34 killed in Pakistan as voting continues in violence-marred polls (Fifth Lead)

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Islamabad, July 25 (IANS) At least 34 people were killed and several injured mostly in a suicide bombing in Balochistan on Wednesday as millions of voters are thronging polling stations across the country to exercise their franchise in the 11th general election.

The Balochistan bombing targeted the convoy of Deputy Inspector General of Police Abdul Razzaq Cheema near a polling station. It left 31 persons, including some policemen, dead. The senior police official escaped unhurt, Geo News reported.

Civil Hospital Quetta officials confirmed the casualties.

The area was crowded as people were making their way to vote at Tameer-e-Nau Model School. Polling was halted at the polling station, only to resume later.

While polling stations opened for voting at 8 a.m., enthusiastic citizens queued up outside their respective stations as early as 7 a.m. Voting will end at 6 p.m. Halfway through polling, the PML-N had sent a letter to the Chief Election Commissioner, seeking an extension in time by one hour.

“The PML-N is making this demand under Section 70 of the Election Act 2017, which authorises ECP to ‘extend polling hours already fixed’,” read the letter, signed by Mushahid Hussain.

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The ECP, however, turned down the party’s request. The counting of the votes is being done simultaneously.

Results for the 11th general elections are expected to trickle in immediately after the polling ends with the final outcome likely by Thursday morning or afternoon, according to election officials.

A Pakistan Tehreek-e-Insaf (PTI) worker was killed and two others injured as party activists clashed with Awami National Party (ANP) workers outside a polling station in Nawan Kali in Khyber-Pakhtunkhwa, according to Express News.

Another person was killed in firing outside a Mirpurkhas polling station in Dighri area.

In a separate incident, one person was killed while five people were injured in a cracker blast outside a political camp in Larkana.

The workers of the two parties clashed in Mardan as well. Several people have been injured in the firing incident. Following the clash, police took control of the affected area.

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Two people were injured in a firing incident in Dera Murad Jamali in Balochistan.

In a separate incident, four people were injured in a blast outside a political camp in Larkana, in Sindh province, the home of the Bhutto family.

Independent candidate Jibran Nasir said that Tehreek-i-Labbaik Pakistan supporters attacked a facilitation camp he had set up in Chandio Village in Karachi.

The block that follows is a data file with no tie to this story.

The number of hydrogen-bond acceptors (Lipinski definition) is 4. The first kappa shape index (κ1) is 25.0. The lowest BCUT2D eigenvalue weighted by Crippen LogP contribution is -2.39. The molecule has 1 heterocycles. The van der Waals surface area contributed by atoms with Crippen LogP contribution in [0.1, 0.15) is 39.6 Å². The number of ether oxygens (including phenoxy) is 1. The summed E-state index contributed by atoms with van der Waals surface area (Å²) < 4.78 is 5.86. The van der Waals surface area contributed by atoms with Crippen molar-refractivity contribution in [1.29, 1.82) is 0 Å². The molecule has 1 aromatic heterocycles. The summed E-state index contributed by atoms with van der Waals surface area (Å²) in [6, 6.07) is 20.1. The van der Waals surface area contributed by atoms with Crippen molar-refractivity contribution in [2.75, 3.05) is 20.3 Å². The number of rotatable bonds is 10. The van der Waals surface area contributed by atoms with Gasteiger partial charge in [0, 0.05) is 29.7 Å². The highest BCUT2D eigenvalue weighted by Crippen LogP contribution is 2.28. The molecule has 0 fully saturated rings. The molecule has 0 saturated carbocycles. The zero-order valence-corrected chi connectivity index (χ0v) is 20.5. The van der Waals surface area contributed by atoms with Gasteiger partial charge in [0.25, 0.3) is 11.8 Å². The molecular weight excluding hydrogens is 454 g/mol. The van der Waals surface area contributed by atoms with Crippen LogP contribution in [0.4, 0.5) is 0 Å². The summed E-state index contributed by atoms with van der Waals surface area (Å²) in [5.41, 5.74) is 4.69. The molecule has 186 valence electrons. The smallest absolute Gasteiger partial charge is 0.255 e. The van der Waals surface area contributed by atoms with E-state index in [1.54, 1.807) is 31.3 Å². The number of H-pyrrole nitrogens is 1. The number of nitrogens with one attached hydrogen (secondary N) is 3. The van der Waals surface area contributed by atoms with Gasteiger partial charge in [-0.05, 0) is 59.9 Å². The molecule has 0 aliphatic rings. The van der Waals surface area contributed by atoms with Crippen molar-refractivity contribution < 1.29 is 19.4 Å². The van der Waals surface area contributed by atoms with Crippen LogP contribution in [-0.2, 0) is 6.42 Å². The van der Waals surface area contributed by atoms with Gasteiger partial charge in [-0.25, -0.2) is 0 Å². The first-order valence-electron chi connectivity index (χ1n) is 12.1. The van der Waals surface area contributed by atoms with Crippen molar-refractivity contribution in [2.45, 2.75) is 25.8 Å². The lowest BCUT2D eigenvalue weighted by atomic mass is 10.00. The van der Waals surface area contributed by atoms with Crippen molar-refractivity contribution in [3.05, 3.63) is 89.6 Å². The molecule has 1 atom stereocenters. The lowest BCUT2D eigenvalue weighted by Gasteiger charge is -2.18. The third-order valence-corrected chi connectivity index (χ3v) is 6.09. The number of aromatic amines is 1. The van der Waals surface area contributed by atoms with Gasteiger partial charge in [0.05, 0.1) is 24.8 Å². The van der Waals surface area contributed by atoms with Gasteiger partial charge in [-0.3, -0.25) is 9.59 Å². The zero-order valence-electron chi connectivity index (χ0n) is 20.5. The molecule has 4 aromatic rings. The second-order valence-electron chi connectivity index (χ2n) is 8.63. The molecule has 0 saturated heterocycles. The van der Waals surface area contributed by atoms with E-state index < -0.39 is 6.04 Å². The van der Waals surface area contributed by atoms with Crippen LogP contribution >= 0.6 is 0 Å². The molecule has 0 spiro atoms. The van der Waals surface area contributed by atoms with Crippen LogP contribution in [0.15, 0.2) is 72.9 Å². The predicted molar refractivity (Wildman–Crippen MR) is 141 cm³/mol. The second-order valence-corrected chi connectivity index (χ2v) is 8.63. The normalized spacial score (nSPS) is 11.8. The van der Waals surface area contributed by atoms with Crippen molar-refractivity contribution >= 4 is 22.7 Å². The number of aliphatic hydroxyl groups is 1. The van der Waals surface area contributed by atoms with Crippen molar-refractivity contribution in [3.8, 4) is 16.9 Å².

As many as 12,570 candidates are in the field for a total of 849 seats of the national and provincial assemblies in the general election. Nearly 106 million people are eligible to vote.

The battle is mainly between three parties: Shahbaz Sharif’s Pakistan Muslim League-Nawaz (PML-N), Bilawal Bhutto-Zardari’s Pakistan Peoples Party (PPP) and Imran Khan’s PTI.

In an effort to increase voter participation, the Election Commission has declared a public holiday on Wednesday.

Over four lakh security personnel have been deployed at polling stations across the country to maintain law and order and take action against harassment, after the nation witnessed one of the bloodiest campaigning, inlcuding the July 13 bombing that killed 150 people.

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According to a poll official, 5,878 polling stations have been declared “highly sensitive” — official euphemism to mean they are prone to violence — in Sindh; 5,487 in Punjab and Islamabad; 3,874 in Khyber-Pakhtunkhwa and FATA and 1,768 in Balochistan.

The elections are being held as emotions run over a graft case that led to the imprisonment of ousted Prime Minister Nawaz Sharif and his daughter Maryam Nawaz.

Sharif’s PML-N has condemned the legal cases against its members in order to force them to leave the party and the efforts to prevent the party from emerging victorious in the election as it had done in 2013 by getting absolute majority.

These elections are the second in Pakistan’s history in which a government was able to complete its term. Military dictators have ruled the country for half of the 71 years of its existence since its founding in 1947.

–IANS

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